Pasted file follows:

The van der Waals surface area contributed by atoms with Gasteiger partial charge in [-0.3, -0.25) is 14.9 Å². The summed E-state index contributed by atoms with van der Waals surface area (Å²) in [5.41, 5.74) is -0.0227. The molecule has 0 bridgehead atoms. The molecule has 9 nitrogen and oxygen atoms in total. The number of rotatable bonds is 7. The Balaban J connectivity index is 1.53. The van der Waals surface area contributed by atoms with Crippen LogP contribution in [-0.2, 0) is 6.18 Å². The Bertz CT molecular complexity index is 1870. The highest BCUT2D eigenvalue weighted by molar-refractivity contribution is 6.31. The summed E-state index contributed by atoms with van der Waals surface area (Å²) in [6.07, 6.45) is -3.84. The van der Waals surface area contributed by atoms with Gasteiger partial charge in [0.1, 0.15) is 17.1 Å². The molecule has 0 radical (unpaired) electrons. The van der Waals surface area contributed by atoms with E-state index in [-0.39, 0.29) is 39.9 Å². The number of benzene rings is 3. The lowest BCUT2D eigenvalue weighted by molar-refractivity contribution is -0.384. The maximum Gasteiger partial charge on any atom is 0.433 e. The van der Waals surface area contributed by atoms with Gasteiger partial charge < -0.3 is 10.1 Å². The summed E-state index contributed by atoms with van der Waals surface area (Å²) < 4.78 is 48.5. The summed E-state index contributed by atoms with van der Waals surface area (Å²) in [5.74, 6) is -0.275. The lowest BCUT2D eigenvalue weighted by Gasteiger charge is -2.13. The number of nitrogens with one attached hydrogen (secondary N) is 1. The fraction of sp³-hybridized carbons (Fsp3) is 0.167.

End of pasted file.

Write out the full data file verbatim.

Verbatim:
The van der Waals surface area contributed by atoms with Gasteiger partial charge in [-0.3, -0.25) is 14.9 Å². The summed E-state index contributed by atoms with van der Waals surface area (Å²) in [5.41, 5.74) is -0.0227. The molecule has 0 bridgehead atoms. The molecule has 9 nitrogen and oxygen atoms in total. The number of rotatable bonds is 7. The Balaban J connectivity index is 1.53. The van der Waals surface area contributed by atoms with Crippen LogP contribution in [-0.2, 0) is 6.18 Å². The Bertz CT molecular complexity index is 1870. The highest BCUT2D eigenvalue weighted by molar-refractivity contribution is 6.31. The summed E-state index contributed by atoms with van der Waals surface area (Å²) in [6.07, 6.45) is -3.84. The van der Waals surface area contributed by atoms with Gasteiger partial charge in [0.1, 0.15) is 17.1 Å². The molecule has 0 radical (unpaired) electrons. The van der Waals surface area contributed by atoms with E-state index in [-0.39, 0.29) is 39.9 Å². The number of benzene rings is 3. The lowest BCUT2D eigenvalue weighted by molar-refractivity contribution is -0.384. The maximum Gasteiger partial charge on any atom is 0.433 e. The van der Waals surface area contributed by atoms with Gasteiger partial charge < -0.3 is 10.1 Å². The summed E-state index contributed by atoms with van der Waals surface area (Å²) < 4.78 is 48.5. The summed E-state index contributed by atoms with van der Waals surface area (Å²) in [5.74, 6) is -0.275. The lowest BCUT2D eigenvalue weighted by Gasteiger charge is -2.13. The number of nitrogens with one attached hydrogen (secondary N) is 1. The fraction of sp³-hybridized carbons (Fsp3) is 0.167.